4) You need allies and gift givers in the Arena. Just like internship, you need good mentors and allies to help you make decisions, improve your application, and write letters of recommendation. Hopefully you have kept in contact with a few supervisors from graduate school, because odds are you will be in need of another letter of recommendation from someone who has known you longer than a couple months. You’ll need mentors to help you decide which postdoc is best for your training needs and long term goals. Your internship cohort can be a great place to find support and proofread cover letters. Similarly to internship, you are likely going to have to spend a money that you don’t really have based on an internship stipend. Ask friends to crash at their apartments, save money as soon as possible, and look for alternative travel options (e.g., bus, rental car, train/amtrak).

5) Right when you feel like you are about to be destroyed by a jolt of lightning, your genius saves the day. The stress and anxiety of postdoc are considerable, particularly if you are juggling more than one offer in the span of a day or two while waiting to hear from other sites. You may have just moved to a new city and are already having to consider where you will move next, possibly for another single year stay. If you have a significant other or family to consider, the stress is even higher. While waiting for interviews, it may feel like you won’t find a good fit or even get an offer. But, if you are prepared and thoughtful, the odds are likely in your favor to land a good training spot. No matter what happens in the first round, don’t panic. Tons of sites come up with postdocs at the middle and end of the year, so you will have other options. Again, however, for many specialty training programs, the best sites have a standard application process that begins early in the year.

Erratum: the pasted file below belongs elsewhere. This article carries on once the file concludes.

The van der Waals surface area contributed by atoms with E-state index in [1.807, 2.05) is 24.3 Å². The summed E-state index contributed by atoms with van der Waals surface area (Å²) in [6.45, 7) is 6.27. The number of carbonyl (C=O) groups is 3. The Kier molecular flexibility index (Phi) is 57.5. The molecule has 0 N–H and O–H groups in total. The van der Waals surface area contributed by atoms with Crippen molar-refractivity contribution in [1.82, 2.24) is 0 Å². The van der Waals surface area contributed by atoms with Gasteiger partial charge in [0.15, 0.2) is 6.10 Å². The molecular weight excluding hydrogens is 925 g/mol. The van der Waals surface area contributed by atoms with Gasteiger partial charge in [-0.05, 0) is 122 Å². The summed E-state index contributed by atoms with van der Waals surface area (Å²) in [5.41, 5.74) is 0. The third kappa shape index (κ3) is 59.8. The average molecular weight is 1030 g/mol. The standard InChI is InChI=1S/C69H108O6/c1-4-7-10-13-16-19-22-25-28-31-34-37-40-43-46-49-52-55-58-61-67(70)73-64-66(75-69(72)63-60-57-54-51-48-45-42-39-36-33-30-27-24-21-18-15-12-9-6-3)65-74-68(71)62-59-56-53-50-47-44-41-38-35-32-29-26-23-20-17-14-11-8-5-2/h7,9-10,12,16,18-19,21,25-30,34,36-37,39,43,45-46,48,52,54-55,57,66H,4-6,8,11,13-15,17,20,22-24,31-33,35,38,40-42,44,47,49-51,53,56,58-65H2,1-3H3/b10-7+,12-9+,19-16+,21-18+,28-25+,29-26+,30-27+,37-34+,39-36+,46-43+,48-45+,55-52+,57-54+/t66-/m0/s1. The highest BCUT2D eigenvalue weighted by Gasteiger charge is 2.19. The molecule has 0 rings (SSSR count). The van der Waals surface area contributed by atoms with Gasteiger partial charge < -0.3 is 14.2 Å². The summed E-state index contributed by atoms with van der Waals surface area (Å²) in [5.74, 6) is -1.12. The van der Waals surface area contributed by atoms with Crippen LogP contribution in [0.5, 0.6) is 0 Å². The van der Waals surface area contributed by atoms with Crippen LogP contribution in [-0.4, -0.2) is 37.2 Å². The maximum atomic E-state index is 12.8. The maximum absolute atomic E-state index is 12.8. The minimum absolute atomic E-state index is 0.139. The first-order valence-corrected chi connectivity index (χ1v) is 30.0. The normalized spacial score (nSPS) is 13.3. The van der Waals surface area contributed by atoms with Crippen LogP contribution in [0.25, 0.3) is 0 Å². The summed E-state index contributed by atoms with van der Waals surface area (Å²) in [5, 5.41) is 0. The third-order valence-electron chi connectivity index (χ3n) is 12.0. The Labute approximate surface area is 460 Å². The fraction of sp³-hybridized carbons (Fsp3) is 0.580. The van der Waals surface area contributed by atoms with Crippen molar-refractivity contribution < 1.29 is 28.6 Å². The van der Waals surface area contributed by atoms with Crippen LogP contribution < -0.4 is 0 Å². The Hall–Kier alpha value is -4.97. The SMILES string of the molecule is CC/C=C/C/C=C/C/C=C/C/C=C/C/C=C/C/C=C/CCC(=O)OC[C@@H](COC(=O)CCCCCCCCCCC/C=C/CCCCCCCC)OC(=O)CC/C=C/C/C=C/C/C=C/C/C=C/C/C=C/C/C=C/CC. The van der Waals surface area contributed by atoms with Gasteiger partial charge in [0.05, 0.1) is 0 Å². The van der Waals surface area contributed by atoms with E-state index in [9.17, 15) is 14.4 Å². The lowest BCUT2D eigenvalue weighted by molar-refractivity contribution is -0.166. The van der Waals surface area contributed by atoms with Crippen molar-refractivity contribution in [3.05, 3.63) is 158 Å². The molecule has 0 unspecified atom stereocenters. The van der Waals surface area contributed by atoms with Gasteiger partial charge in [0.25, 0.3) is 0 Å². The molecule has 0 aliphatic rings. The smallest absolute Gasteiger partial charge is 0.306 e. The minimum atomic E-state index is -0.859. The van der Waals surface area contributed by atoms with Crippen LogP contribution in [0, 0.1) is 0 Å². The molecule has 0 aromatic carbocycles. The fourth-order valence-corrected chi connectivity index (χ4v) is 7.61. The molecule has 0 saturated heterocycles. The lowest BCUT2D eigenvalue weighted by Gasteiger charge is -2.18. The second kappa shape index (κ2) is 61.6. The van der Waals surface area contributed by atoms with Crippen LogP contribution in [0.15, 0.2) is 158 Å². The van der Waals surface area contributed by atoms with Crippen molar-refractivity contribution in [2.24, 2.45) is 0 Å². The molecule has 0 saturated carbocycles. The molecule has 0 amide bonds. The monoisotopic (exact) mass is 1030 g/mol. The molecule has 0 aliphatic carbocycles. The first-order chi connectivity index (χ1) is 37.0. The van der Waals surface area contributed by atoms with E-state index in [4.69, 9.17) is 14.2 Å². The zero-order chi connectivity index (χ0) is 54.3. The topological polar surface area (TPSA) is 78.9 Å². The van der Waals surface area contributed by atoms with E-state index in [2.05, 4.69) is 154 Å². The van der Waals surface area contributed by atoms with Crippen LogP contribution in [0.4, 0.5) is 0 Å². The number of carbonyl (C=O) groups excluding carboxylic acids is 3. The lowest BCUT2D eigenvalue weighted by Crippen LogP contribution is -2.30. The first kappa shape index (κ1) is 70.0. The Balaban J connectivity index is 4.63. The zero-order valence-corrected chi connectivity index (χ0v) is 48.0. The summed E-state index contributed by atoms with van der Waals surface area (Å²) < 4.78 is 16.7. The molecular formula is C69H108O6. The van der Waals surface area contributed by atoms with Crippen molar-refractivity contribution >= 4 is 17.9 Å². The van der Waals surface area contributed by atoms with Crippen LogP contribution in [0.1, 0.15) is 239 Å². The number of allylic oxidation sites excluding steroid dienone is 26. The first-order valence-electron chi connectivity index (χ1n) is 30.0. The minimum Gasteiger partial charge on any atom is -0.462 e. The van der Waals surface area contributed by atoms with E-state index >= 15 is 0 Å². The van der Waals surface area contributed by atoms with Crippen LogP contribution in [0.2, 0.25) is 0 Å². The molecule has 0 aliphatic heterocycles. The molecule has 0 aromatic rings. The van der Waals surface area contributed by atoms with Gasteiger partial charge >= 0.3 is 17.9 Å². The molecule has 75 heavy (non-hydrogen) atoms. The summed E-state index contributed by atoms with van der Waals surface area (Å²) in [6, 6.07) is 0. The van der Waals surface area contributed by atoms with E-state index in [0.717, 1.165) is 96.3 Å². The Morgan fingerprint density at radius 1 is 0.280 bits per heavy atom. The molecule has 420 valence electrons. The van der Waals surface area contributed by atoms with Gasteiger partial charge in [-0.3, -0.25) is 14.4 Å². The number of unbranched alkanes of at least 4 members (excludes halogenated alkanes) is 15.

I can only speak from my own experience, but I found the postdoc application process to be more stressful (over a shorter time period) than internship applications. I felt relatively confident in my ability to obtain an internship, but I did not feel as prepared for the postdoc system. It was a shock to fall right back into feelings of insecurity and uncertainty so soon after the internship match. It’s also important to consider the sites and type of training you are looking for in a postdoc. I was strictly in the VA system and applying only to trauma-focused training sites. Other opportunities (e.g., informal postdocs, postdocs later in the year) exist for those who may have less specific training goals. Regardless of your training needs, good luck fellow travelers. May the (postdoc) odds be ever in your favor.